Australian federal politics is unequivocally fucked, a rapey, racist, rorty rabble, girt by sea and a truly desensitising degree of intense bullshit. Australia is acclimating to atrophy, learning to live alongside Canberra’s disease, the media acting as superspreader event, working symbiotically to incubate exciting new variants of fucked-up.
Parliament’s final sitting week of 2020-II was marked, depressingly fittingly, by growling, barking, woofing, slut shaming, the “standing aside” of Alan Tudge and retirement of Christian Porter – shrouded by accusations of abuse and rape respectively – plus two existentially troubling and wholly disingenuous policy debates.
The first skewed discussion, the right to online anonymity – one of the last protections afforded to powerless people – was misrepresented as a fight against anonymous trolls and bullies by the nation’s most powerful identified trolls and bullies: LNP politicians and Murdoch hacks. The ALP, incapable of making a nuanced point without being reamed by the western world’s worst media, is unwilling to risk being painted as against “online safety”, so it will not take the principled stand someone desperately needs to here. This, too, is a symptom of a system rotting from within.
The second debate, the right for religions to discriminate religiously – not historically something religions have needed any help with whatsoever – remains a pet project for our Pentecostal PM, and at least serves as proof Morrison is capable of being interested in something.
It’s truly inspiring stuff.
This wall of miasma wafted out before the backdrop of sex discrimination commissioner Kate Jenkins’ report into the workplace culture of Parliament House, the findings of which can be summarised as “really quite rapey”.
Her report is unflinching in its findings: 51% of workers at Parliament have experienced “at least one incident of bullying, sexual harassment or actual or attempted sexual assault”, and 77% of have witnessed or are aware of at least one incident. 28 recommendations have been made, from rethinking alcohol policy to addressing gender imbalance. It doesn’t specifically call out barnyard noises on the Senate floor, but it is covered by the overall vibe of the thing.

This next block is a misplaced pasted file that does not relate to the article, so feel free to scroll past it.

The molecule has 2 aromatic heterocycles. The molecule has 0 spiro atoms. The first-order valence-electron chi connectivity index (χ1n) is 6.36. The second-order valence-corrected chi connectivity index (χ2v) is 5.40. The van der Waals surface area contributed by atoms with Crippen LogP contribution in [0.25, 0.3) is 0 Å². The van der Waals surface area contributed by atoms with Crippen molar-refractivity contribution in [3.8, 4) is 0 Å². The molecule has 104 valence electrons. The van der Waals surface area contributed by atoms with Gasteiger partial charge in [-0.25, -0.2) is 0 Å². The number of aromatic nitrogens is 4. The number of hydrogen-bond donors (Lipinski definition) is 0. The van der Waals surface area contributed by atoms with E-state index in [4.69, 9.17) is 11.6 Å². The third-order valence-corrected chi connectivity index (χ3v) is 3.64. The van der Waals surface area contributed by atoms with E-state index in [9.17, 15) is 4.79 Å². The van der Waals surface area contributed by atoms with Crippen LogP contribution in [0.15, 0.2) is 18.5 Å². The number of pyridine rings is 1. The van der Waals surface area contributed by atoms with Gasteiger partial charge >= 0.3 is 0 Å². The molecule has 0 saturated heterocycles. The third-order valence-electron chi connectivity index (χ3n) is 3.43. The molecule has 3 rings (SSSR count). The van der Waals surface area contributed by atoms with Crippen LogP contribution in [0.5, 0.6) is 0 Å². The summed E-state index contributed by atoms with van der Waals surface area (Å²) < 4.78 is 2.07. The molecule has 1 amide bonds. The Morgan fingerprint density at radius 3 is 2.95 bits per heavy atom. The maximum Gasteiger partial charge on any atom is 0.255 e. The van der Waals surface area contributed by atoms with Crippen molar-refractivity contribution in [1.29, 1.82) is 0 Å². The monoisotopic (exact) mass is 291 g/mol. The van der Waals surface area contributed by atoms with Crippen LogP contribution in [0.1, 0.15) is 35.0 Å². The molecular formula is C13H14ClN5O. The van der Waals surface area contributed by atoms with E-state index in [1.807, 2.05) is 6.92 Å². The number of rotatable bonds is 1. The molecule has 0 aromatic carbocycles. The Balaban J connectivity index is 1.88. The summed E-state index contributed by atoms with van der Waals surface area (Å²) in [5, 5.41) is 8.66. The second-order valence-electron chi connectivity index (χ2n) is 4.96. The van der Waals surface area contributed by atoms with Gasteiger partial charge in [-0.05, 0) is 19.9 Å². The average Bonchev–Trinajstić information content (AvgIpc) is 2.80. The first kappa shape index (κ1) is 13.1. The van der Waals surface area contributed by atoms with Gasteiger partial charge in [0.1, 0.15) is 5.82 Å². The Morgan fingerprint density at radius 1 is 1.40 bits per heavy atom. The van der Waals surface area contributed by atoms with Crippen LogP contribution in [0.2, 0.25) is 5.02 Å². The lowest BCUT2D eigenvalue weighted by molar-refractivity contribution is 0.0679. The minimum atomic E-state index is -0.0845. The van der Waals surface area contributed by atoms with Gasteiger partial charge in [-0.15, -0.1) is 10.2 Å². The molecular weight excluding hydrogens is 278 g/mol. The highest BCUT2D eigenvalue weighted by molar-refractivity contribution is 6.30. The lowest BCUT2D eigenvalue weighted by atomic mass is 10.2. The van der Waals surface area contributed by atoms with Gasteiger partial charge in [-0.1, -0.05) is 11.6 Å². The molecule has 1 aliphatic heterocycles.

David Van, the Liberal Senator accused of Old McDonald-ing Jaquie Lambie this week, denies it. He blamed his mask for the confusion, claiming he was only saying rude things and not growling them. Greens Senator Sarah Hanson-Young said, “I don’t know who is responsible for [the noises] but it’s inappropriate, and if we are going to change the culture from the top, that means all of us.” ALP Senator Penny Wong focussed on the cowardice of the growl-and-run: “Gee, you’re tough aren’t you? You’re happy to dish it out, but not happy to take responsibility. I mean really, growling.” Peter Dutton resisted the urge to describe this one as a he said, she said situation.
With defamation laws being what they are in Australia, and Morrison Government MPs increasingly lawsuit-happy whenever their feelings are hurt, ensconced by blind trusts and anonymous benefactors – anonymity is fine when you’re rich and not criticising the Government – all I feel comfortable saying is that barking at a woman sounds like the sort of thing that MIGHT happen inside a building where the prayer room doubles as a fuck pad, where the Prime Minister circled wagons around two alleged rapists, where feminist protestors were told it was grouse they weren’t being shot, the site of the ministerial jizz desk, and, not all that long ago, the place where Brittany Higgins was raped and a concerted effort to cover it up as a pesky federal election loomed played out. Growling doesn’t seem all that far-fetched!!
[Legal, can you check that last para? And, do we have a blind trust yet? You’re The Chaser, as if there isn’t a rich idiot somewhere that enjoys your stupid stunts? A guy like Clive Palmer, with a dinosaur theme park, but, you know, not Clive Palmer?]